Why use factor analysis?
Factor analysis is a useful tool for investigating variable relationships for complex concepts such as socioeconomic status, dietary patterns, or psychological scales.
It allows researchers to investigate concepts they cannot measure directly. It does this by using a large number of variables to esimate a few interpretable underlying factors.
What is a factor?
The key concept of factor analysis is that multiple observed variables have similar patterns of responses because they are all associated with a latent variable (i.e. not directly measured).
their association with an underlying latent variable, the factor, which cannot easily be measured.
For example, people may respond similarly to questions about income, education, and occupation, which are all associated with the latent variable socioeconomic status.
In every factor analysis, there are one fewer factors than there are variables. Each factor captures a certain amount of the overall variance in the observed variables, and the factors are always listed in order of how much variation they explain.
The eigenvalue is a measure of how much of the common variance of the observed variables a factor explains. Any factor with an eigenvalue ≥1 explains more variance than a single observed variable.
So if the factor for socioeconomic status had an eigenvalue of 2.3 it would explain as much variance as 2.3 of the three variables. This factor, which captures most of the variance in those three variables, could then be used in other analyses.
The factors that explain the least amount of variance are generally discarded. Deciding how many factors are useful to retain will be the subject of another post.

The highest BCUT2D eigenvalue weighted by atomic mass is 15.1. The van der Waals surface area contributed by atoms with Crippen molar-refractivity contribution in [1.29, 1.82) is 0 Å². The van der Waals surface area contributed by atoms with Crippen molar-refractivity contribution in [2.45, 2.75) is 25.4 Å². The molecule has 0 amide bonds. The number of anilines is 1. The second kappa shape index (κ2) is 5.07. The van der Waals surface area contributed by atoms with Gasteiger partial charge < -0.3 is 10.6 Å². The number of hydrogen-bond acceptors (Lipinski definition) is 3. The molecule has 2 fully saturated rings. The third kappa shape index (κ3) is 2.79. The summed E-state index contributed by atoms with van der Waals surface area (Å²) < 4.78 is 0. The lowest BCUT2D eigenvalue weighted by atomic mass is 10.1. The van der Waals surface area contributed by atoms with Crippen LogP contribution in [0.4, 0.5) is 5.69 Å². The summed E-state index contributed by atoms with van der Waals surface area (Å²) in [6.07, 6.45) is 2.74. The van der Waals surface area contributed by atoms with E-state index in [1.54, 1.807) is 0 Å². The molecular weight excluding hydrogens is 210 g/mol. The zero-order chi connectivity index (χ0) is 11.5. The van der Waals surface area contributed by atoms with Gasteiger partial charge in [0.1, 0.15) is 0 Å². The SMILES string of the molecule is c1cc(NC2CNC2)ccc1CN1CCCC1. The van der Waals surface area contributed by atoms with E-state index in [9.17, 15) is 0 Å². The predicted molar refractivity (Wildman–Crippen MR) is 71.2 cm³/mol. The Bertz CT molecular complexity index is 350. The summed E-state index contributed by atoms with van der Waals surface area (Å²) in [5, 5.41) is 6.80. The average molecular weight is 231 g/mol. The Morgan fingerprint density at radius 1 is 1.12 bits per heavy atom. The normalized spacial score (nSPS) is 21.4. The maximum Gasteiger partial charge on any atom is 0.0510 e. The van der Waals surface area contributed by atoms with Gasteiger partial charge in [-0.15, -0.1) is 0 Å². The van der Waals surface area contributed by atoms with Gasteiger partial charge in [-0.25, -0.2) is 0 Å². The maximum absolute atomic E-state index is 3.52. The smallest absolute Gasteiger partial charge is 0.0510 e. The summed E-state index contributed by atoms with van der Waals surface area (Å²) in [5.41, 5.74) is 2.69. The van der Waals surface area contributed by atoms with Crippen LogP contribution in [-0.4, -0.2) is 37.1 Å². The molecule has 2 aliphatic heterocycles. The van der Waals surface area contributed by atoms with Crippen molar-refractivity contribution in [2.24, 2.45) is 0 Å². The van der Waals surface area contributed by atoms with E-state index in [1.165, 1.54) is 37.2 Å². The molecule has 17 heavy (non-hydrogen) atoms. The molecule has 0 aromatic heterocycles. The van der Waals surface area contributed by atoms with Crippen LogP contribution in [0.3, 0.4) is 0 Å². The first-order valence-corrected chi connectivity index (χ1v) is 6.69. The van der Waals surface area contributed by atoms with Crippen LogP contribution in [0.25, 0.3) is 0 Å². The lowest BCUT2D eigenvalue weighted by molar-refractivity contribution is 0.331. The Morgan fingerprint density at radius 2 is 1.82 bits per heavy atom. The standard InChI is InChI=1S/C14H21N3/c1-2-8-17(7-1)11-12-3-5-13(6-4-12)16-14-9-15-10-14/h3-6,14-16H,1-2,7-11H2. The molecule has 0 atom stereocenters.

What are factor loadings?
The factor loadings express the relationship of each variable to the underlying factor. Here is an example of the output of a simple factor analysis looking at indicators of wealth, with just six variables and two resulting factors.
|Variables||Factor 1||Factor 2|
|Number of public parks in neighborhood||0.13||0.57|
|Number of violent crimes per year in neighborhood||0.23||0.55|
The variable with the strongest association to the underlying latent variable. Factor 1, is income, with a factor loading of 0.65.
Since factor loadings can be interpreted like standardized regression coefficients, one could also say that the variable income has a correlation of 0.65 with Factor 1. Most research fields consider this a strong association for a factor analysis.
Two other variables, education and occupation, are also associated with Factor 1. Based on the variables loading highly onto Factor 1, we could call it “Individual socioeconomic status.”
House value, number of public parks, and number of violent crimes per year, however, have high factor loadings on the other factor, Factor 2. They seem to indicate the overall wealth within the neighborhood, so we may want to call Factor 2 “Neighborhood socioeconomic status.”
Notice that the variable house value also is marginally important in Factor 1 (loading = 0.38). This makes sense, since the value of a person’s house should be associated with his or her income.
About the Author: Maike Rahn is a health scientist with a strong background in data analysis. Maike has a Ph.D. in Nutrition from Cornell University.